What is
a Distributed Denial of Service (DDoS) Attack?

A distributed denial of service attack (DDoS) is an attempt to make an online service inaccessible by hitting it with a massive amount of traffic from a variety of machines. A DDoS attack can block access to servers, devices, databases, networks, and applications.

The difference between a DDoS attack and a standard denial of service attack is that a DDoS attack comes from multiple machines rather than just one. Let's look at how this is accomplished.

How DDoS Attacks Work

A DDoS attack begins with a botnet. A botnet is a network of computers that were infected with malicious software designed for DDoS attacks and other nefarious uses. Users may be tricked into downloading the infected software through phishing emails, infected websites, and even social networks by taking advantage of known exploits in software and operating systems.

Once these computers are infected, the botnet "wrangler" can control all of these machines without the user’s knowledge remotely from one application. Once the botnet grows large enough, the network can be used to launch an attack against any target.

Once a botnet is ready, the attacker can send a start command that will have every machine in the botnet sending a flood of requests to the intended target. If the attack makes it past defenses, it can quickly overpower most systems causing service outages and possibly crashing servers.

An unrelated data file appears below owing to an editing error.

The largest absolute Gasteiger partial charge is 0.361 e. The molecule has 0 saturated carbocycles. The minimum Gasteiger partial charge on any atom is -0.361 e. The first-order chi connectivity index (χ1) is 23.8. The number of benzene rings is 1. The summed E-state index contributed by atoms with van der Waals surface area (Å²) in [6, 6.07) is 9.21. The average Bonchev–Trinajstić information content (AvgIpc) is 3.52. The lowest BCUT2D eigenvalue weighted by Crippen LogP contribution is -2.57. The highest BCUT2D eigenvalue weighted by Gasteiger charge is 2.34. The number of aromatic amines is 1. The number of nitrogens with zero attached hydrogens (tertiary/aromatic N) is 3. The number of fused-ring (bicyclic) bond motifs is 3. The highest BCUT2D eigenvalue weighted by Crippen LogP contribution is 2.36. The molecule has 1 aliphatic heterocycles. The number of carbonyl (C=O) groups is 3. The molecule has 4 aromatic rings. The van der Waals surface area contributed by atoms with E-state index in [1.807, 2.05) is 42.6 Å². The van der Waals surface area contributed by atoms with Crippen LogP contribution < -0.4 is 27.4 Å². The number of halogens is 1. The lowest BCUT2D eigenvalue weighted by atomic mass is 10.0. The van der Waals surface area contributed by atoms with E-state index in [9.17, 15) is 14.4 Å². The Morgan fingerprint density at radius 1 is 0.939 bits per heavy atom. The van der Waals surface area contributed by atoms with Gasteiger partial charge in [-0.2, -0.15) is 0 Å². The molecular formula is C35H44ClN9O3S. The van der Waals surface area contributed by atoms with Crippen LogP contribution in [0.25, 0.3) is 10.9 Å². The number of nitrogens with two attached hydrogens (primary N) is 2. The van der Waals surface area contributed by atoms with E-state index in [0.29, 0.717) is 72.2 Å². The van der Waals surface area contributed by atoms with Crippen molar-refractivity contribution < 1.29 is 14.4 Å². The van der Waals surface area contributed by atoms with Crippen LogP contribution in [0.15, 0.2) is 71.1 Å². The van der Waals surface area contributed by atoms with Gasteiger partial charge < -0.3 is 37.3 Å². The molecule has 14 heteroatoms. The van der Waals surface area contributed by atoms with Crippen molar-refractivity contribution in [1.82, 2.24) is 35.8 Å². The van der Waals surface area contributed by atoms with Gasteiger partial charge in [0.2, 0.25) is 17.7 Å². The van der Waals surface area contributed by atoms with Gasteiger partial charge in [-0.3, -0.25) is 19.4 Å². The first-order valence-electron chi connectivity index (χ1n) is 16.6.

Many attackers that have created botnets offer their services for a price on online and darknet marketplaces, giving potentially anyone the capability of launching a DDoS attack.

Types of DDoS Attacks

DDoS attacks come in many forms, depending on what an attacker is trying to do. Three main categories are volume-based attacks, protocol attacks, and application-layer attacks.

Volume-Based Attack

This type of attack attempts to use all the available bandwidth between the target and the internet. One way this is done is through amplification, which involves flooding a DNS server with a spoofed IP address (the IP address of the target), which triggers much larger DNS responses to the target. SNMP and NTP protocols are also used in volume-based attacks. Eventually, the responses the target is receiving will clog the network and block incoming traffic.

Protocol Attack

Protocol attacks disrupt a service by exhausting the resources of network equipment like load balancers and firewalls. These attacks target the network and data link layers of the protocol stack. One type of protocol attack is called a SYN flood. This type of attack uses the TCP handshake to flood a network. The botnet sends the target a massive amount of TCP initial connection request SYN packets using spoofed IP addresses. The target machine's resources get exhausted, waiting for the final step of all these requests that will never happen.

Application Layer Attack

This type of DDoS attack targets applications running on your network, specifically web applications that respond to HTTP requests. HTTP requests are lightweight for a client but can require a lot of resources from the server to generate the response. One request can involve code execution, multiple image requests, and database queries. A botnet using an application layer attack can bring down a server by simply hitting the same web page from each of its nodes at the same time.